The Altar

The altar is the center of the church, the altar is
both the place of sacrifice and the Communion table.

The altar is the meeting point between God and mankind, the true center of all religious buildings, positioned at the heart of the sanctuary, raised up on a few steps so that the architecture is drawn towards it. The word "altar" is derived from the Latin adjective altus, meaning "high". Mankind has always led him to put his places of worship on high; Mount Olympus was the dwelling place of the Greek gods. When no natural heights are available, the sanctuary is placed on the top of an artificial structure, as can be seen in the ziggurats of Mesopotamia. When man wanted to force his way into the holy kingdom, he thought up the Tower of Babel. Jewish tradition considers that mountains are the natural places to meet God, there, where heaven and earth touch. It was at the summit of Mount Sinai that Yahweh spoke to Moses.

As a sign of respect for divine transcendence, the smoke of offerings was first made to "go up" toward God who "smelt the pleasing smell" (Genesis 8:21). This is the tradition of sacrifice by fire, the holocaust (from the Greek holokaustos, "entirely burnt"). In the rite inspired by the Covenant on Mount Sinai, Moses shared the blood of the victims between the altar he had just built, which represents God, and the people whom he sprinkled with it. Yahweh and Israel thus became "of one blood." [Ex. 24:4-8] The New Christian Covenant continues this "consanguinity" and makes us into God's table guests, since the sacrifice of the communion feeds the congregation with the very body and blood of Christ himself. The altars in our churches are tables where these offerings are laid out. They are symbols of God, who receives the gifts which are offered by the congregation of the faithful. But the altar is also a communal table at which the guests share the sacred meal. Christ is, at once the altar, as God who receives the sacrifice, the priest, and the victim, as the man who offers it and who offers himself.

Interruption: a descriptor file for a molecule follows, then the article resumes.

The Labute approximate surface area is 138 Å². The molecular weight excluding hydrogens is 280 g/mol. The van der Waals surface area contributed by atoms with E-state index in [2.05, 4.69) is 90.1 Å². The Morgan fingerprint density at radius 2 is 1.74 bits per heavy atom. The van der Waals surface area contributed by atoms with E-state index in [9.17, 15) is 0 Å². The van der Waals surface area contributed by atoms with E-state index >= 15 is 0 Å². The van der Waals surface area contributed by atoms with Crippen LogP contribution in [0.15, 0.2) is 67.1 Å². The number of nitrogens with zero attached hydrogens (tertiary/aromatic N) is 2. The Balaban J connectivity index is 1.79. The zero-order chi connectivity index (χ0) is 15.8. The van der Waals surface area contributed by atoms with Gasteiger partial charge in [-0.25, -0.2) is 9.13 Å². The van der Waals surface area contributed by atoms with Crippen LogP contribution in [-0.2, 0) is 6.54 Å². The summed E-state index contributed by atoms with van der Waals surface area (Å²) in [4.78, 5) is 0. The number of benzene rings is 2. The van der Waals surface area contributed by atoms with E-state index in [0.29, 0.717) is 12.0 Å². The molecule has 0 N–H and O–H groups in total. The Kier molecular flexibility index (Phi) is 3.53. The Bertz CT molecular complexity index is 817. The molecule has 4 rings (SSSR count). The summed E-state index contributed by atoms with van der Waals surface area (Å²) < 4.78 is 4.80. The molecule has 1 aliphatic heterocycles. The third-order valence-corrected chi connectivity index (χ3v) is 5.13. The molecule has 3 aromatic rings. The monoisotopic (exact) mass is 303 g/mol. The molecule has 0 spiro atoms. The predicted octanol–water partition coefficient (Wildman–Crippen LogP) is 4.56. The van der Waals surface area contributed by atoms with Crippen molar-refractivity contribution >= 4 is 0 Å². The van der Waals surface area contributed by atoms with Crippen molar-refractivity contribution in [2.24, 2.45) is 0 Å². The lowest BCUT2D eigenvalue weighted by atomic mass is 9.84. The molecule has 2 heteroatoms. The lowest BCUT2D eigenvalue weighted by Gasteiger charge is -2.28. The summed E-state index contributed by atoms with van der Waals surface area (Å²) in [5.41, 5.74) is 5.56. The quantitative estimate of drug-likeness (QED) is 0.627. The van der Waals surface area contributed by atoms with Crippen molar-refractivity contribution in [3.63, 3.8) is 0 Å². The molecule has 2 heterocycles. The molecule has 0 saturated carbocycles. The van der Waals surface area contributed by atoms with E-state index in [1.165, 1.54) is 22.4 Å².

During the dedication of churches, the first thing is to consecrate the altar with an anointment of holy oil. After that, it is illuminated by the lighting of candles which is the sign of the Holy Spirit's taking possession of it. Finally, it is laid with altar cloths. The altar is, then, the most elevated symbol of Christ in the church.

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